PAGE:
Before you buy a brush pen (I assume you mean an expensive pen with a brush tip where the nib would be) try buying an inexpensive watercolor brush and a bottle of India ink just to see if you like the feel. Also try a few ballpoints, rollerballs and felt tip pens to see what you're most comfortable with. It's really easy to load up on cool looking supplies that you'll use once then chuck in a corner. I've been working for an art supply company for the last 9 years and used to load up on stuff because I got an employee discount. It got to be addictive and I've given a lot of that stuff away, especially since I'm now doing most of my art on computer.
Feel free to PM me if you have specific questions, though.
05-03-2005, 03:19 AM
Hey, I'll post up a list of the traditional materials I use. It's listed on my website but to save you looking for it, I'll post it here:
this is not a comprehensive list & often i'll use whatever is lying around. papers range from bond to Canson Marker.
Staedtler Mars Micro mechanical pencils :: 0.4, 0.7
Staedtler Mars Lumograph pencils :: B, 2B, 4B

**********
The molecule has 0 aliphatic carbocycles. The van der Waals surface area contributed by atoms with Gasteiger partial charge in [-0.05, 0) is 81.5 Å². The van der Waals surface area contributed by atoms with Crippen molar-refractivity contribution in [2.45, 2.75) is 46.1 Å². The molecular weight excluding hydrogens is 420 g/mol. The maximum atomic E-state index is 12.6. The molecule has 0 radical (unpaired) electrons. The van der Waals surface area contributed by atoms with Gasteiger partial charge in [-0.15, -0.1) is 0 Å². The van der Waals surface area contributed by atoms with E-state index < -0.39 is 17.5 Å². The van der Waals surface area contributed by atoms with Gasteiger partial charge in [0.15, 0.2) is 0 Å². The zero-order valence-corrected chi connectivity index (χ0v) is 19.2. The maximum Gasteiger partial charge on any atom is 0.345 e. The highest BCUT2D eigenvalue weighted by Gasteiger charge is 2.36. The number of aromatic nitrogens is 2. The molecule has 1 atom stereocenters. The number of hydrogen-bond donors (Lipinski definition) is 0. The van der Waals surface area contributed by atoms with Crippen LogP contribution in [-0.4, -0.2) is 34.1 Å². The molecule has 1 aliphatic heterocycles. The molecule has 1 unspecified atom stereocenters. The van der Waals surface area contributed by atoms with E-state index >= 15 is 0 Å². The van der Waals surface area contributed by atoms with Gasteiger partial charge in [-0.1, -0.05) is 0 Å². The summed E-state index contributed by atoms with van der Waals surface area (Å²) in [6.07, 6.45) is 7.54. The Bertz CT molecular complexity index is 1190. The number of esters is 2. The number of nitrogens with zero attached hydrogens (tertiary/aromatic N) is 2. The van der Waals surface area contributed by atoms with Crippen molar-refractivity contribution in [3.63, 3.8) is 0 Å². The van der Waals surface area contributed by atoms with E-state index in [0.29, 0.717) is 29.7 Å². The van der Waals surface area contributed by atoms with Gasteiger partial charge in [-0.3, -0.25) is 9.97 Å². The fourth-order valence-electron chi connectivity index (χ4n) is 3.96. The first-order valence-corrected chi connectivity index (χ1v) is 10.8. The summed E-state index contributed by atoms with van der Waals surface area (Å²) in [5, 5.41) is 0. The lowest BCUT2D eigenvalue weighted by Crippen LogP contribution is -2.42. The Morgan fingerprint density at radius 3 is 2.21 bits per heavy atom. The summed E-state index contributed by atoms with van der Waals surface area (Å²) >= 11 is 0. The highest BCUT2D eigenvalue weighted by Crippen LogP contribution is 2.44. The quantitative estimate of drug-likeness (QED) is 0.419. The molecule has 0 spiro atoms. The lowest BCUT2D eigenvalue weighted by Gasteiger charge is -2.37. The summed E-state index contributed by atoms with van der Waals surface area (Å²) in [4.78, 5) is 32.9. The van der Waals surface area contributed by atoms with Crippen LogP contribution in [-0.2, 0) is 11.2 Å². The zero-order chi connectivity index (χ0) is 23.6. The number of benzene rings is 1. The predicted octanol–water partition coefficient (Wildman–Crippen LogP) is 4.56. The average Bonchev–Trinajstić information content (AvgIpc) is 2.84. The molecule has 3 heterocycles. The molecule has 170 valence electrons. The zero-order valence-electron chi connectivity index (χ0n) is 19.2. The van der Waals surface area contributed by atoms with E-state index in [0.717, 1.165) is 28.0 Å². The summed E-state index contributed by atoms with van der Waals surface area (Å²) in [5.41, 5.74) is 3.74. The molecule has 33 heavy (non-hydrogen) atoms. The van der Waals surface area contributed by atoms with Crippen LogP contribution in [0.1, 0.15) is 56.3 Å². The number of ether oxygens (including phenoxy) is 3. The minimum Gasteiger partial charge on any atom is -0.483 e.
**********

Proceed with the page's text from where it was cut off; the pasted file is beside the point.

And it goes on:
Rotring 300 0.2mm clutch pencil :: 2B leds
Sanford Prismacolor pencils :: Slate Blue & White
Rotring Xonox Graphic Pens :: 0.2, 0.4, 0.8 (any brand will do, I've just settled on these)
Pentel Hybrid Technica Ball Pens : Black :: 0.4, 0.6
Copic Markers : Cool Greys :: C1, C2, C4, C6, C8, C10
Copic Markers : Warm Greys :: W2, W4, W6, W8
Copic Wide Markers : Cool Greys :: C2, C5, C9
Copic Markers : Colours :: B00, BG02, Y38, R08, BV31
Letraset Pantone Tria Markers : Cool Greys :: 2-T. 4-T, 8-T
Faber Castell Pitt Brush Pens ::233, 272
Windsor & Newton designer gouache - permanent white
Staedtler Set Square :: 60deg 260mm
Staedtler Metric Elispe template
Staedtler Mars Masterbow compass
Helix French Curves
I should also add that I use a rotring Rollerpoint F, ideal for doodles and roughs (good to carry with a small hard-packed sketchbook) and also a Koh-i-noor Hardtmuth Progresso 8750 'blue' pencil. Ultimately try different things and see what works for you.
05-04-2005, 03:21 PM
WOW and WOW!
Thank you so much unitstudio and Ilikesoup. You guys gave me alot more information than the 5 or so art shops i've been to so far. Thank you!!!